I recalled a local (SJMN?) news story a few years back about a perfessor who was measuring pathogens in Sierra water, going back yearly at numerous locations.
I didn't find the story, but did find the guy who I think was mentioned in the article: Dr. Robert Derlet, PhD.
There's some interesting stuff on rei.com, of all places (the number one profiteer on water purification systems, I'll wager): http://www.rei.com/learn/expert-advice/water-researcher-QA.html.
Also, another article he authored (not a research paper, by any means): http://www.pcta.org/help/join/magazines/SierraWater.asp
That article mentions that they couldn't find giardia cysts in the manure of Sierra pack animals, which I found surprising. In the REI page, Derlet says he would treat water downstream from cattle grazing. But perhaps that's due to concerns over coliform or other bacteria.
I haven't actually found any quantitative reports from his giardia-counting efforts, save for the "you'd have to drink 250 liters to get sick" statement, which maybe implies one cyst per 25 liters, or .04 cysts/liter, assuming he's using the "10 cysts minimum myth. I'll concede that the 10-cyst thing is a bit of a myth. Note that that does not invalidate the hard number contained therein: .04 cysts per liter.
There seems to have been much discussion here, in the past week, of the question of how to interpret the words of the one Colorado study. It has been claimed that Rockwell's paper has been "debunked." Has anybody tried to debunk that Colorado study?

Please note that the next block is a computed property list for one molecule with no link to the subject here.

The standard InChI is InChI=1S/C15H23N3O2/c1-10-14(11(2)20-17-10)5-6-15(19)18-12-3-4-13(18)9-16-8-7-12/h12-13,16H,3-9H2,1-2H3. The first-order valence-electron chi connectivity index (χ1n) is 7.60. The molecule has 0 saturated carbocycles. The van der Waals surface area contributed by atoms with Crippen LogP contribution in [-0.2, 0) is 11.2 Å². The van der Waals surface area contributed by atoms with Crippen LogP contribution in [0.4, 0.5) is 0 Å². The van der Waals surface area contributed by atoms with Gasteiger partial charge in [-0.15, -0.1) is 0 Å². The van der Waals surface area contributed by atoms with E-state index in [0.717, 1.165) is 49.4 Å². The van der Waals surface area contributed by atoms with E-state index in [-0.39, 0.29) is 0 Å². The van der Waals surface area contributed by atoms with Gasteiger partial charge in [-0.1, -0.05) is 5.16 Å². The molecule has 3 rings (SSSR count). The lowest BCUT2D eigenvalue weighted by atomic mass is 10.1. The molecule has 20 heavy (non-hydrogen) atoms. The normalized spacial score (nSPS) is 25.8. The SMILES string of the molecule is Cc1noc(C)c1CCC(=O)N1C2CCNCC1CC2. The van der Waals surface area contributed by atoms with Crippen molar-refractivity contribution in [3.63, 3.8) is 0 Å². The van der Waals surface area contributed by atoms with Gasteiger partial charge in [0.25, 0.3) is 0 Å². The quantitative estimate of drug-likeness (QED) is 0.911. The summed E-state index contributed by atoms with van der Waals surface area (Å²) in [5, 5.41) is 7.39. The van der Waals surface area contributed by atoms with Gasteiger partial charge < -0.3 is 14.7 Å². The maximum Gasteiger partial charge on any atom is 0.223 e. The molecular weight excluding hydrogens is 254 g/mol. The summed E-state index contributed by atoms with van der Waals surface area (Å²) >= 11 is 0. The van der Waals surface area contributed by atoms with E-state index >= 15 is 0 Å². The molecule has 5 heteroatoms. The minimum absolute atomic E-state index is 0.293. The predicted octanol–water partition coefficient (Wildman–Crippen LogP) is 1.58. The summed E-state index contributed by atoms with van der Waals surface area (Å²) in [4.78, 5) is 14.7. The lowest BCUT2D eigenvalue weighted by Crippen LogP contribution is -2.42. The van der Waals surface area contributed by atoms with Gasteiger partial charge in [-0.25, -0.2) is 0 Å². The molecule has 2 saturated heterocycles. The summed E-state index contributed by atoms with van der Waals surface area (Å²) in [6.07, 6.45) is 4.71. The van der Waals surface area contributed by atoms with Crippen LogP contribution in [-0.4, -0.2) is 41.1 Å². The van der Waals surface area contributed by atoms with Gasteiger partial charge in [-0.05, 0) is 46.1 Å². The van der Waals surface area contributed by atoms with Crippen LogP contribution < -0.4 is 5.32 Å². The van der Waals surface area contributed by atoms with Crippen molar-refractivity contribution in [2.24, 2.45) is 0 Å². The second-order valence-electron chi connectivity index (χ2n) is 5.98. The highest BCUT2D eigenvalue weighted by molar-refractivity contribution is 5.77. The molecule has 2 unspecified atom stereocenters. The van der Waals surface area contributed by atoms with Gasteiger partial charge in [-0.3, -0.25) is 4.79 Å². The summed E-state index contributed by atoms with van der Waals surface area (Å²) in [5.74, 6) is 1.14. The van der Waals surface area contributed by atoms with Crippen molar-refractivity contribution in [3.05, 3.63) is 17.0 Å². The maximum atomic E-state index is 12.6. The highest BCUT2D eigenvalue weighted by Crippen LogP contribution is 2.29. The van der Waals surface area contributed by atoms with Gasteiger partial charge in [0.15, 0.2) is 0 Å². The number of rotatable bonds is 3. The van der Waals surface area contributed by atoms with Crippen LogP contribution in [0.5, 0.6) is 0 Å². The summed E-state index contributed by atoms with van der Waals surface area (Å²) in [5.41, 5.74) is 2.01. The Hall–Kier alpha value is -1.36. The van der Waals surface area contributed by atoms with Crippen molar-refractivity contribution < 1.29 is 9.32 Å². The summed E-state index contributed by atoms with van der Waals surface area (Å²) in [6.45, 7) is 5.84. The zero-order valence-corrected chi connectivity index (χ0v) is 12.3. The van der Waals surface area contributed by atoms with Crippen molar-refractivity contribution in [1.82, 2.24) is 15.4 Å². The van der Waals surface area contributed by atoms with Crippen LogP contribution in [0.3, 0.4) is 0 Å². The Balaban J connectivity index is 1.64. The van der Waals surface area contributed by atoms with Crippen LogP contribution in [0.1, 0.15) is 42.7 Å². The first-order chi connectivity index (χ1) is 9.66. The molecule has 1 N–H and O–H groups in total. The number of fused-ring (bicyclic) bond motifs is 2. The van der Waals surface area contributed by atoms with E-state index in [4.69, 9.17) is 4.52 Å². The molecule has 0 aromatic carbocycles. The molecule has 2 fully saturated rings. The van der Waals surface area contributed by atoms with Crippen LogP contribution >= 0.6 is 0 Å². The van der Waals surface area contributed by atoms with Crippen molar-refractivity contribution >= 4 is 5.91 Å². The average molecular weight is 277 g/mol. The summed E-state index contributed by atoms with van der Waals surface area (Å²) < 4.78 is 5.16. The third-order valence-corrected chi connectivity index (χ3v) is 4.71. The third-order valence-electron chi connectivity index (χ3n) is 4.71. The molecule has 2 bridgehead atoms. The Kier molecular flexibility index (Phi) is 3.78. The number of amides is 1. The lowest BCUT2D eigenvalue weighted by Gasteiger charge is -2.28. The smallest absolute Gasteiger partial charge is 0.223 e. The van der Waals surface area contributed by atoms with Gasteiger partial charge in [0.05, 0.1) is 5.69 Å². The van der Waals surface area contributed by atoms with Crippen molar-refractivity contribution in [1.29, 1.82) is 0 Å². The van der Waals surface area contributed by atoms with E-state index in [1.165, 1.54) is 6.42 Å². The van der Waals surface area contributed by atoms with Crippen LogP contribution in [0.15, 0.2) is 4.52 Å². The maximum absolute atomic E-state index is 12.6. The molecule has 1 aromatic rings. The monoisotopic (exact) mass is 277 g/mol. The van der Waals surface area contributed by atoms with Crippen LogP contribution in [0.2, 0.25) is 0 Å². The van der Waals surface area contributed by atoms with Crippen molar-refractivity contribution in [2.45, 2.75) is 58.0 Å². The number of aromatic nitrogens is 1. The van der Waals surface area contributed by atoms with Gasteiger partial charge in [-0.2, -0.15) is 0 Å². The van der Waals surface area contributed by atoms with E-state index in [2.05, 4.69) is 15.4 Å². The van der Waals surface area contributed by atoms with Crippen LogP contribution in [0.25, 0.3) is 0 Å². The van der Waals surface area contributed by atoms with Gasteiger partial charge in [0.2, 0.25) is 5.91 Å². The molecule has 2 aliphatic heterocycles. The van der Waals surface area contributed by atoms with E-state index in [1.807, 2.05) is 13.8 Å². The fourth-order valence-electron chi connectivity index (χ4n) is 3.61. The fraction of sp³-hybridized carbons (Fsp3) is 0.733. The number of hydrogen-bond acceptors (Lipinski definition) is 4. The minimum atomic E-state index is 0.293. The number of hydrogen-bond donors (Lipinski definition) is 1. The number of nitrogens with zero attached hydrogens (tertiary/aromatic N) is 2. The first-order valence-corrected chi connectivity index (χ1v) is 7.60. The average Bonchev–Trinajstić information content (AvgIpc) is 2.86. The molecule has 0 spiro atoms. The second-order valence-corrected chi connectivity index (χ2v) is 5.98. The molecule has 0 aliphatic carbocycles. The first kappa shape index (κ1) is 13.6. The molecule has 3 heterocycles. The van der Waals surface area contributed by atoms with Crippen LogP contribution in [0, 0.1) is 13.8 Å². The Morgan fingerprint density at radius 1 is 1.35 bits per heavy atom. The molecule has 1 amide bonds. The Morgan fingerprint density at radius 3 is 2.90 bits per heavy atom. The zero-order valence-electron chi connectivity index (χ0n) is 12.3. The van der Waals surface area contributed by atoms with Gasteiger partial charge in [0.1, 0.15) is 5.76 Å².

It seems easy to pick nits with details in any study or article. I will go back and try to re-read the debunkification of the Rockwell paper. But has his basic thesis been debunked? That might be summed up as:
1. Giardia is everywhere. Has that been debunked?
2. There isn't (much) giardia in Sierra streams. That seems bunked, still, so far as I can tell. See Derlet, above.
3. You aren't likely to get giardia from drinking the water. Has that been debunked? How do you reconcile that with the absence of giardia in the water (assuming that's not debunked). See also articles to the contrary (e.g., "Cyst acquisition rate for Giardia lamblia in backcountry travelers to Desolation Wilderness, Lake Tahoe").
4. If you get giardia, you likely won't even know it. I've cited one study already that supports that claim.
5. If you get sick, it is most likely something else. See the paper cited under 3.
While one can pick holes in specific statements in the midst of this argument, that doesn't mean that the argument doesn't still hold up. The flip side of "even a stopped clock is right twice a day" is that "even an argument with a couple of flaws can still lead to a valid conclusion."
Perhaps the OP's biggest mistake was the admonition "Let's talk SCIENCE." It's not really a scientific question. It's a question about the level of risk one is willing to accept.
BTW, somebody above said: Still unanswered, my original question that started my readings: how long does a giardia cyst live in the air, out of water or outside of fecal matter?
That very question is answered plainly enough in the very report that has been roundly criticized (and allegedly "debunked") here. Most loudly, ironically, by the guy who asked the question. I wonder if he even read that report.
Here are the citations for that particular detail (I won't repeat the "debunked" answer to the question; look it up yourself).
DeReigner D. P., et al: Viability of Giardia Cysts Suspended in Lake, River, and Tap Water. Applied Environmental Microbiology, Vol. 55 no. 5, 1989
Olson, M. E: Human and Animal Pathogens in Manure. Conference on Livestock Options for the Future. Winnepeg, Manitoba, June 2001